Using Camtasia with WizIQ (or "Getting your class sessions on YouTube")

Education & Technology

Regular users of the WizIQ Virtual Classroom will be very familiar with the ability to record and review class sessions. However, one limitation of the Virtual Classroom (as with most VCs) is that these recordings can’t be edited or easily exported to video sites like YouTube or Vimeo. Virtual classrooms also tend to be focused on whiteboards and slide decks. Even though WizIQ can support full-screen video, bandwidth constraints or simply the flow of a presentation often mean that recordings feature a small talking head with a large inactive display area. Not terribly engaging when viewing after-the-fact. Fortunately, there’s a relatively inexpensive and highly effective solution for these issues. It’s called Camtasia.

Camtasia is screen capture software available for both the Mac and PC and it’s, without a doubt, the best software of its kind. There are alternatives, but the latest incarnations (Version 8 on the PC and Version 2.2 on the Mac) are well worth the $299 price of admission (the Mac version is only $99 but isn’t as rich or mature as the full-blown Camtasia Studio available on the PC; at $99, though, it’s a steal).

Camtasia essentially can be broken into two components: Screen recording and video editing. The screen recording can be set to record any portion of your display; you can choose from select wide-screen and standard aspect ratios, set a custom size, or just choose to record the full screen. You can also choose whether to record system audio, just audio from your microphone, or both (more on this later). It’s fairly plug-and-play: Launch the recorder, adjust the settings, start recording, and then start your class session or whatever else you want to record. For example, you can record a tutorial for a bit of software you want to demonstrate in the virtual classroom but don’t want to use screen-sharing, which has more bandwidth impact than simply sharing a YouTube video via the media player in WizIQ. You could also record a tutorial for your students showing them how to set up their systems for WizIQ with a full voice-over, callouts, banners, and other explanatory text.

The video editing feature is where the real magic takes place, though. In previous versions of Camtasia, I was always tempted to just use the software to generate a basic video and then do all of my editing in “real” video editing software like Adobe Premiere Pro. I no longer bother with this extra step – the video editing capabilities in Camtasia are extremely robust. The screen recording, microphone, and system audio all appear as separate tracks and can be handily manipulated. At a basic level, you can easily cut out sections of silence when latency interrupted a conversation or chop off the beginning of a class session when students were just getting settled in. Make a mistake? Cut out the section with the error and the students correcting you before sharing the video with the world on YouTube.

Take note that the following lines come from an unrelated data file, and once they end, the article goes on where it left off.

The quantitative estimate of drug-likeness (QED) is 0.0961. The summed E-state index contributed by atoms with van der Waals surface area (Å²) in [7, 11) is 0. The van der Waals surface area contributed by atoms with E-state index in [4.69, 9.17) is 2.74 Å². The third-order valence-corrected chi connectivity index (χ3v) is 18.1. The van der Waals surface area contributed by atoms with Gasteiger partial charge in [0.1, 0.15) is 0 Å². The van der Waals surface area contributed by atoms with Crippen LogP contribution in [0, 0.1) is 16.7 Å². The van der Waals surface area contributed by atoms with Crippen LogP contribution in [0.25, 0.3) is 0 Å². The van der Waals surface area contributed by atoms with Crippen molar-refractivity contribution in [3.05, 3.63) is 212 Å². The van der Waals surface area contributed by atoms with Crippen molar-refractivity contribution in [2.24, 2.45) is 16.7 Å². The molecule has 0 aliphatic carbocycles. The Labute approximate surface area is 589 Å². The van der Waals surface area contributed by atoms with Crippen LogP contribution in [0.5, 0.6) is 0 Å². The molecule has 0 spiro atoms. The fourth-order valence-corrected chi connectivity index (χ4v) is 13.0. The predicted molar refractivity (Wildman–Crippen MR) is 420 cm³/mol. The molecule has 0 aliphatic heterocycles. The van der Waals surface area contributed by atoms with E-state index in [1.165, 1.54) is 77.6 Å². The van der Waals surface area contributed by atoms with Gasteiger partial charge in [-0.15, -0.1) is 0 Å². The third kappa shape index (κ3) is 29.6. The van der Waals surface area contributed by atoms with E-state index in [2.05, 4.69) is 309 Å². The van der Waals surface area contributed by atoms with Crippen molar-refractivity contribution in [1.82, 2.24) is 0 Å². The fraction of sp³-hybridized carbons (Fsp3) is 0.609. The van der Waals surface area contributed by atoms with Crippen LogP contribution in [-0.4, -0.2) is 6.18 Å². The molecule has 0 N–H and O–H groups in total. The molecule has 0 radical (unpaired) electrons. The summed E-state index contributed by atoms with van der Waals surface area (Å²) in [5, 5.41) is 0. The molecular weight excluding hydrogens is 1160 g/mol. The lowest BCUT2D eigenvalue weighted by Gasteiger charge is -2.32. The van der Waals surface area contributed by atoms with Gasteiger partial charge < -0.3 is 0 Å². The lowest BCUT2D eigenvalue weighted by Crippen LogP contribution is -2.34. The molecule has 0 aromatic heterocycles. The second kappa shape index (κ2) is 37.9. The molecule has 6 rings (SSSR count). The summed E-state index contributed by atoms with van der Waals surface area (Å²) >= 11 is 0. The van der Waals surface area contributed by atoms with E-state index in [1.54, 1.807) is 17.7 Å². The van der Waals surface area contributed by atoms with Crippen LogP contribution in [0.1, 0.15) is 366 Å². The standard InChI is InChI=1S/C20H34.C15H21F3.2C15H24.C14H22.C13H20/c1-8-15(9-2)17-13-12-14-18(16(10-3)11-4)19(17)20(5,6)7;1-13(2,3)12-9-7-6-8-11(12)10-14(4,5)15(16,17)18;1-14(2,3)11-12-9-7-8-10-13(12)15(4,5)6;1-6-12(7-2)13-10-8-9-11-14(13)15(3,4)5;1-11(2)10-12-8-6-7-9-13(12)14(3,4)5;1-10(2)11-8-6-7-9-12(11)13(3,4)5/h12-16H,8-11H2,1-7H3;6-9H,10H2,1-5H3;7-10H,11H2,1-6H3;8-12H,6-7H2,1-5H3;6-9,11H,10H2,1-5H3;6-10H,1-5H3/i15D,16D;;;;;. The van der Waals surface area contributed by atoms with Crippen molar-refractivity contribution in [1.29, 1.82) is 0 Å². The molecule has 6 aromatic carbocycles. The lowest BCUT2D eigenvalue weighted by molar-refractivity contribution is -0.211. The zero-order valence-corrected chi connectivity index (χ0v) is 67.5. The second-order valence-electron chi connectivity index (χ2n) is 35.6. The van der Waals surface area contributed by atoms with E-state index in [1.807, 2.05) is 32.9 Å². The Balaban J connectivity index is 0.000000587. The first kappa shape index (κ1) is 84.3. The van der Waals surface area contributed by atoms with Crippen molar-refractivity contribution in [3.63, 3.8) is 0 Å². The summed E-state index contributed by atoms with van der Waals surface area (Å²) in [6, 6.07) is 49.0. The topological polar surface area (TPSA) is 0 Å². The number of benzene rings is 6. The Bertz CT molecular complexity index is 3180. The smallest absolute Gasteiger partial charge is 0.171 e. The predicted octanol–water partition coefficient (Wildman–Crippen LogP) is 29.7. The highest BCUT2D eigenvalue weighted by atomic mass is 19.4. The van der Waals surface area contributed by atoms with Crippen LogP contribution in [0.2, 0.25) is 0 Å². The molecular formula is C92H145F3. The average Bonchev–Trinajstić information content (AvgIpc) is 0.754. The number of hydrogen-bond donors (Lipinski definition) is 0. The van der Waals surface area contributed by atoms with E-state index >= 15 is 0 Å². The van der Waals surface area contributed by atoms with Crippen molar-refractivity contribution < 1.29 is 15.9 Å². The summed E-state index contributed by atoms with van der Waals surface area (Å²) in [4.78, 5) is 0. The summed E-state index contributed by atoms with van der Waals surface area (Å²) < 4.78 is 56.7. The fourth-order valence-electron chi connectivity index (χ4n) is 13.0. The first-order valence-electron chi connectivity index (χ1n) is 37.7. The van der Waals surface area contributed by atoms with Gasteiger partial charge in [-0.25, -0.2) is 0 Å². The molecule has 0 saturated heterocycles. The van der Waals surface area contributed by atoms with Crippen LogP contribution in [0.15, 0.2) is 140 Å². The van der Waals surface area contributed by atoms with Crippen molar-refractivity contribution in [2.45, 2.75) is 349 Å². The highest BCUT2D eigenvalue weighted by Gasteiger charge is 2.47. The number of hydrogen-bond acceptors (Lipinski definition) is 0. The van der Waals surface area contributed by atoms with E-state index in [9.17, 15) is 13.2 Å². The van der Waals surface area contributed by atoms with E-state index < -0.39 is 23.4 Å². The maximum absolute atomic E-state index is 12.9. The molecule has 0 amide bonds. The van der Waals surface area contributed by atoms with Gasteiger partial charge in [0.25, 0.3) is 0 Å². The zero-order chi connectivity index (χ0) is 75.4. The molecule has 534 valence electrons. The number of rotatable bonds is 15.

You can also add transitions and, as noted above, include text in the form of banners, callouts, etc. You can add graphics (arrows, for example, to call attention to something happening in the class) and, perhaps most importantly, zoom and pan on the virtual classroom. This addresses the “big dead whiteboard” issue. The video interview I did with Heather Hiles of Pathbrite embedded below was done in WizIQ with just her video feed in its standard corner location since bandwidth constraints prevented us from doing full-screen video. I just zoomed the entire recording on her video with a few clicks and drags.

I exported the file above to an mp4 (you have the choice of all major video formats or direct upload to YouTube) and then uploaded the file to where it was also automatically published to iTunes.

Piece of cake, right? It is, actually, and makes your use of the WizIQ Virtual Classroom even more flexible.

I mentioned that there would be more on the system vs. microphone audio, so one last note: If you are using Camtasia to just capture a recording of a virtual classroom session after the fact, then you should only use system audio. This prevents any background noise being picked up by your microphone during the capture. If you want to do voiceovers or add additional audio, you can do that in the editor. If you are capturing the WizIQ session live, then be sure to use both your microphone and system audio.

That’s it – Camtasia has a free trial, so be sure to check it out for your next class session.

WizIQ, Virtual Classroom

Christopher Dawson

Chris is a full-time online teacher since then, focusing on teaching Business English to Adults. Rather than pushing the boundaries of technology, Chris seeks to simplify the online learning process by focusing on authentic human connections as a way to make online learning accessible for learners of all ages.

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